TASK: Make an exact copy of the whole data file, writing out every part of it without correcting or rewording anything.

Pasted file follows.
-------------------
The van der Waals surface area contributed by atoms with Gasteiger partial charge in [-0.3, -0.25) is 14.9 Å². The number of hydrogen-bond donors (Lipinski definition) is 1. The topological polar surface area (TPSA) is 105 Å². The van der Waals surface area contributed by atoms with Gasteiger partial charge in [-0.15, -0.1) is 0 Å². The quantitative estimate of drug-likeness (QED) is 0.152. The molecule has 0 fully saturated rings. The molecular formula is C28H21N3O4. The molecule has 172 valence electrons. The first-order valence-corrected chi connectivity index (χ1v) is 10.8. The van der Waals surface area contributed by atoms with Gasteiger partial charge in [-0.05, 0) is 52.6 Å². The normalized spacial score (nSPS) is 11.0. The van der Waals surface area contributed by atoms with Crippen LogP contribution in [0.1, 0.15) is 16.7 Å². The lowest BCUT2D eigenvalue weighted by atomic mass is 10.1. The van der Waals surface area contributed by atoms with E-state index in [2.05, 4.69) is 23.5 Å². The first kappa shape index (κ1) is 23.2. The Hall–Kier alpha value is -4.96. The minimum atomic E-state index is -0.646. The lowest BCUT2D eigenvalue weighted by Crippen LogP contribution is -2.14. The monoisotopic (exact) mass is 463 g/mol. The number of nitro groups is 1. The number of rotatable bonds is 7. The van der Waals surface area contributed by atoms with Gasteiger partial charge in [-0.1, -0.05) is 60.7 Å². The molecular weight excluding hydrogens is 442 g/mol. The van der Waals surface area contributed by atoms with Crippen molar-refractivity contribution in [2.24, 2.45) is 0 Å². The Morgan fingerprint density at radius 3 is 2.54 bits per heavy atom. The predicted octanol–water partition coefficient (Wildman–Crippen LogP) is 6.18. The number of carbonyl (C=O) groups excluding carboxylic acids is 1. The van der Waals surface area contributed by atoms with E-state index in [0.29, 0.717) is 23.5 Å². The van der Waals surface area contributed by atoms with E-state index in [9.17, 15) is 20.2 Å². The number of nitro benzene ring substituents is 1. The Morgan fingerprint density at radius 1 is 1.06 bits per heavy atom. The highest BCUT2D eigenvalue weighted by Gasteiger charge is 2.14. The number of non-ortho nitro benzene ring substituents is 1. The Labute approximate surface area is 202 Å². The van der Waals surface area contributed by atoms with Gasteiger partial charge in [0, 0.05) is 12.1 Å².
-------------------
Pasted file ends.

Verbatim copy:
The van der Waals surface area contributed by atoms with Gasteiger partial charge in [-0.3, -0.25) is 14.9 Å². The number of hydrogen-bond donors (Lipinski definition) is 1. The topological polar surface area (TPSA) is 105 Å². The van der Waals surface area contributed by atoms with Gasteiger partial charge in [-0.15, -0.1) is 0 Å². The quantitative estimate of drug-likeness (QED) is 0.152. The molecule has 0 fully saturated rings. The molecular formula is C28H21N3O4. The molecule has 172 valence electrons. The first-order valence-corrected chi connectivity index (χ1v) is 10.8. The van der Waals surface area contributed by atoms with Gasteiger partial charge in [-0.05, 0) is 52.6 Å². The normalized spacial score (nSPS) is 11.0. The van der Waals surface area contributed by atoms with Crippen LogP contribution in [0.1, 0.15) is 16.7 Å². The lowest BCUT2D eigenvalue weighted by atomic mass is 10.1. The van der Waals surface area contributed by atoms with E-state index in [2.05, 4.69) is 23.5 Å². The first kappa shape index (κ1) is 23.2. The Hall–Kier alpha value is -4.96. The minimum atomic E-state index is -0.646. The lowest BCUT2D eigenvalue weighted by Crippen LogP contribution is -2.14. The monoisotopic (exact) mass is 463 g/mol. The number of nitro groups is 1. The number of rotatable bonds is 7. The van der Waals surface area contributed by atoms with Gasteiger partial charge in [-0.1, -0.05) is 60.7 Å². The molecular weight excluding hydrogens is 442 g/mol. The van der Waals surface area contributed by atoms with Crippen molar-refractivity contribution in [2.24, 2.45) is 0 Å². The Morgan fingerprint density at radius 3 is 2.54 bits per heavy atom. The predicted octanol–water partition coefficient (Wildman–Crippen LogP) is 6.18. The number of carbonyl (C=O) groups excluding carboxylic acids is 1. The van der Waals surface area contributed by atoms with E-state index in [0.29, 0.717) is 23.5 Å². The van der Waals surface area contributed by atoms with E-state index in [9.17, 15) is 20.2 Å². The number of nitro benzene ring substituents is 1. The Morgan fingerprint density at radius 1 is 1.06 bits per heavy atom. The highest BCUT2D eigenvalue weighted by Gasteiger charge is 2.14. The number of non-ortho nitro benzene ring substituents is 1. The Labute approximate surface area is 202 Å². The van der Waals surface area contributed by atoms with Gasteiger partial charge in [0, 0.05) is 12.1 Å².